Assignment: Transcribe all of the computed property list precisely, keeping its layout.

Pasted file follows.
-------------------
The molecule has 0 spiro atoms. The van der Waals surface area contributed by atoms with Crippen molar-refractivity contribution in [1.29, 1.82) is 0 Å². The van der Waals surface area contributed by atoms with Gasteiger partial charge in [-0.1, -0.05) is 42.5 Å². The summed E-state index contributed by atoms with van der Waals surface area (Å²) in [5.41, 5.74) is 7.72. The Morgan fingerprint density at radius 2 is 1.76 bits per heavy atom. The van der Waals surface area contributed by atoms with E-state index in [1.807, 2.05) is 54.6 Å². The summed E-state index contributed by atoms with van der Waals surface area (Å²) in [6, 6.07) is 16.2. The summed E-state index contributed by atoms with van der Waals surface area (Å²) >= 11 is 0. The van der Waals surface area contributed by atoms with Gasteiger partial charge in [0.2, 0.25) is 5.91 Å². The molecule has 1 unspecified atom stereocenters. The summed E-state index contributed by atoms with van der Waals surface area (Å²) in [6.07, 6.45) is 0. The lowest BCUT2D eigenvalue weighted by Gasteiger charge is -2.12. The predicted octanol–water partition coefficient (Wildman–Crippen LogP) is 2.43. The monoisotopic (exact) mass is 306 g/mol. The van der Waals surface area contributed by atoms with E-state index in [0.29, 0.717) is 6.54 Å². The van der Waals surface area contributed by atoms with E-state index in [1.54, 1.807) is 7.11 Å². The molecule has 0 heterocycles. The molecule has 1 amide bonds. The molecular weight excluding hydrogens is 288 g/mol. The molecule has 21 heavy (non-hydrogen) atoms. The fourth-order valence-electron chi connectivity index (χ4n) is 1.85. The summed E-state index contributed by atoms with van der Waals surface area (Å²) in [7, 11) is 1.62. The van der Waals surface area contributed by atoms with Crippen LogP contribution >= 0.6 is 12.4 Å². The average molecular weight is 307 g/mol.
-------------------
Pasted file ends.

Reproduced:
The molecule has 0 spiro atoms. The van der Waals surface area contributed by atoms with Crippen molar-refractivity contribution in [1.29, 1.82) is 0 Å². The van der Waals surface area contributed by atoms with Gasteiger partial charge in [-0.1, -0.05) is 42.5 Å². The summed E-state index contributed by atoms with van der Waals surface area (Å²) in [5.41, 5.74) is 7.72. The Morgan fingerprint density at radius 2 is 1.76 bits per heavy atom. The van der Waals surface area contributed by atoms with E-state index in [1.807, 2.05) is 54.6 Å². The summed E-state index contributed by atoms with van der Waals surface area (Å²) in [6, 6.07) is 16.2. The summed E-state index contributed by atoms with van der Waals surface area (Å²) >= 11 is 0. The van der Waals surface area contributed by atoms with Gasteiger partial charge in [0.2, 0.25) is 5.91 Å². The molecule has 1 unspecified atom stereocenters. The summed E-state index contributed by atoms with van der Waals surface area (Å²) in [6.07, 6.45) is 0. The lowest BCUT2D eigenvalue weighted by Gasteiger charge is -2.12. The predicted octanol–water partition coefficient (Wildman–Crippen LogP) is 2.43. The monoisotopic (exact) mass is 306 g/mol. The van der Waals surface area contributed by atoms with E-state index in [0.29, 0.717) is 6.54 Å². The van der Waals surface area contributed by atoms with E-state index in [1.54, 1.807) is 7.11 Å². The molecule has 0 heterocycles. The molecule has 1 amide bonds. The molecular weight excluding hydrogens is 288 g/mol. The molecule has 21 heavy (non-hydrogen) atoms. The fourth-order valence-electron chi connectivity index (χ4n) is 1.85. The summed E-state index contributed by atoms with van der Waals surface area (Å²) in [7, 11) is 1.62. The van der Waals surface area contributed by atoms with Crippen LogP contribution >= 0.6 is 12.4 Å². The average molecular weight is 307 g/mol.